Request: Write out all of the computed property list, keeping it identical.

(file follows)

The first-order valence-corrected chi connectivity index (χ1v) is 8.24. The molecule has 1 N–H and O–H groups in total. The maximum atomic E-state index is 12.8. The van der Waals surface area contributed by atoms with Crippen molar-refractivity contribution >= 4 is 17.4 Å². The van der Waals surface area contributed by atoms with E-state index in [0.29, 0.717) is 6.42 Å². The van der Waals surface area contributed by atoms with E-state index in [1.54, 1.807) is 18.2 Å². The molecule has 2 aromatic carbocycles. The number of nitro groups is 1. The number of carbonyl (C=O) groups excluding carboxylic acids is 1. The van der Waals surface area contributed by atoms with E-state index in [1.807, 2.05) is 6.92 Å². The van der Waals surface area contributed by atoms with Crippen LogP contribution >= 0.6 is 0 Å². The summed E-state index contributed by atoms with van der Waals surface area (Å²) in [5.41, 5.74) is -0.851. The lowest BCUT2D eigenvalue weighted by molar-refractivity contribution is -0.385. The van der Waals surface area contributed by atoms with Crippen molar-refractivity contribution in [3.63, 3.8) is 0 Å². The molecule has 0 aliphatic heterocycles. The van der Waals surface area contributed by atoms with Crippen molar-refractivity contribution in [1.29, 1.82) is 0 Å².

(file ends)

The first-order valence-corrected chi connectivity index (χ1v) is 8.24. The molecule has 1 N–H and O–H groups in total. The maximum atomic E-state index is 12.8. The van der Waals surface area contributed by atoms with Crippen molar-refractivity contribution >= 4 is 17.4 Å². The van der Waals surface area contributed by atoms with E-state index in [0.29, 0.717) is 6.42 Å². The van der Waals surface area contributed by atoms with E-state index in [1.54, 1.807) is 18.2 Å². The molecule has 2 aromatic carbocycles. The number of nitro groups is 1. The number of carbonyl (C=O) groups excluding carboxylic acids is 1. The van der Waals surface area contributed by atoms with E-state index in [1.807, 2.05) is 6.92 Å². The van der Waals surface area contributed by atoms with Crippen LogP contribution >= 0.6 is 0 Å². The summed E-state index contributed by atoms with van der Waals surface area (Å²) in [5.41, 5.74) is -0.851. The lowest BCUT2D eigenvalue weighted by molar-refractivity contribution is -0.385. The van der Waals surface area contributed by atoms with Crippen molar-refractivity contribution in [3.63, 3.8) is 0 Å². The molecule has 0 aliphatic heterocycles. The van der Waals surface area contributed by atoms with Crippen molar-refractivity contribution in [1.29, 1.82) is 0 Å².